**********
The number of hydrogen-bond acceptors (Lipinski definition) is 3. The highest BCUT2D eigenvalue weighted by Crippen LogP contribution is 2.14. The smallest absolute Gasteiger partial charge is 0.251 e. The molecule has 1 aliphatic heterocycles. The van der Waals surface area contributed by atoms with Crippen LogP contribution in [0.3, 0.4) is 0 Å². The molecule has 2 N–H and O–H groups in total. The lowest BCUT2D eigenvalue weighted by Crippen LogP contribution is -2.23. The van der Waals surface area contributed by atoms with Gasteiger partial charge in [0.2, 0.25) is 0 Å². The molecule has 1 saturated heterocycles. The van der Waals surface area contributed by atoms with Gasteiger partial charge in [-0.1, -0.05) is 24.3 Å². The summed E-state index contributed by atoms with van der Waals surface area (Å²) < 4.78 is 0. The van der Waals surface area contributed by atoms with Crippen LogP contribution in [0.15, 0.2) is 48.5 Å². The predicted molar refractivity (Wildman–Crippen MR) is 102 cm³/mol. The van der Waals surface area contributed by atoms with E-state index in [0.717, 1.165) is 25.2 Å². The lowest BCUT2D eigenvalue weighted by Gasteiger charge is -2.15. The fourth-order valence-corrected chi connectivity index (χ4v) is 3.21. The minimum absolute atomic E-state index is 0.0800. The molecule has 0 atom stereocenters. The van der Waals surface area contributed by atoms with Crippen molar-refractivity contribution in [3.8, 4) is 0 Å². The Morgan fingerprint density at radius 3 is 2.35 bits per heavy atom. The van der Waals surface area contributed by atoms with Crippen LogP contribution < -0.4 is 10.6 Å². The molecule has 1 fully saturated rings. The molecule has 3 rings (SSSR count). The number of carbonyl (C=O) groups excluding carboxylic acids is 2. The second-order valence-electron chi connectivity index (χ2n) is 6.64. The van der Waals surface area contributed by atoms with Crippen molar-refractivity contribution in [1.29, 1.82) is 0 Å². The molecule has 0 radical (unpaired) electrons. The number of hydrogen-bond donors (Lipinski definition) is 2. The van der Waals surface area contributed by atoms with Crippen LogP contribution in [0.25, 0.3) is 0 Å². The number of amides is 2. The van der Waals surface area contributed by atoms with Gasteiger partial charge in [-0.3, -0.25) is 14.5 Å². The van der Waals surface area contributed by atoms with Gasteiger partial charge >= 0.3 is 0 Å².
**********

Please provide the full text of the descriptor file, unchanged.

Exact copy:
The number of hydrogen-bond acceptors (Lipinski definition) is 3. The highest BCUT2D eigenvalue weighted by Crippen LogP contribution is 2.14. The smallest absolute Gasteiger partial charge is 0.251 e. The molecule has 1 aliphatic heterocycles. The van der Waals surface area contributed by atoms with Crippen LogP contribution in [0.3, 0.4) is 0 Å². The molecule has 2 N–H and O–H groups in total. The lowest BCUT2D eigenvalue weighted by Crippen LogP contribution is -2.23. The van der Waals surface area contributed by atoms with Gasteiger partial charge in [0.2, 0.25) is 0 Å². The molecule has 1 saturated heterocycles. The van der Waals surface area contributed by atoms with Gasteiger partial charge in [-0.1, -0.05) is 24.3 Å². The summed E-state index contributed by atoms with van der Waals surface area (Å²) < 4.78 is 0. The van der Waals surface area contributed by atoms with Crippen LogP contribution in [0.15, 0.2) is 48.5 Å². The predicted molar refractivity (Wildman–Crippen MR) is 102 cm³/mol. The van der Waals surface area contributed by atoms with E-state index in [0.717, 1.165) is 25.2 Å². The lowest BCUT2D eigenvalue weighted by Gasteiger charge is -2.15. The fourth-order valence-corrected chi connectivity index (χ4v) is 3.21. The minimum absolute atomic E-state index is 0.0800. The molecule has 0 atom stereocenters. The van der Waals surface area contributed by atoms with Crippen molar-refractivity contribution in [3.8, 4) is 0 Å². The Morgan fingerprint density at radius 3 is 2.35 bits per heavy atom. The van der Waals surface area contributed by atoms with Crippen LogP contribution < -0.4 is 10.6 Å². The molecule has 1 fully saturated rings. The molecule has 3 rings (SSSR count). The number of carbonyl (C=O) groups excluding carboxylic acids is 2. The second-order valence-electron chi connectivity index (χ2n) is 6.64. The van der Waals surface area contributed by atoms with Crippen molar-refractivity contribution in [1.29, 1.82) is 0 Å². The molecule has 0 radical (unpaired) electrons. The number of hydrogen-bond donors (Lipinski definition) is 2. The van der Waals surface area contributed by atoms with Crippen LogP contribution in [0.25, 0.3) is 0 Å². The number of amides is 2. The van der Waals surface area contributed by atoms with Gasteiger partial charge in [-0.3, -0.25) is 14.5 Å². The van der Waals surface area contributed by atoms with Gasteiger partial charge >= 0.3 is 0 Å².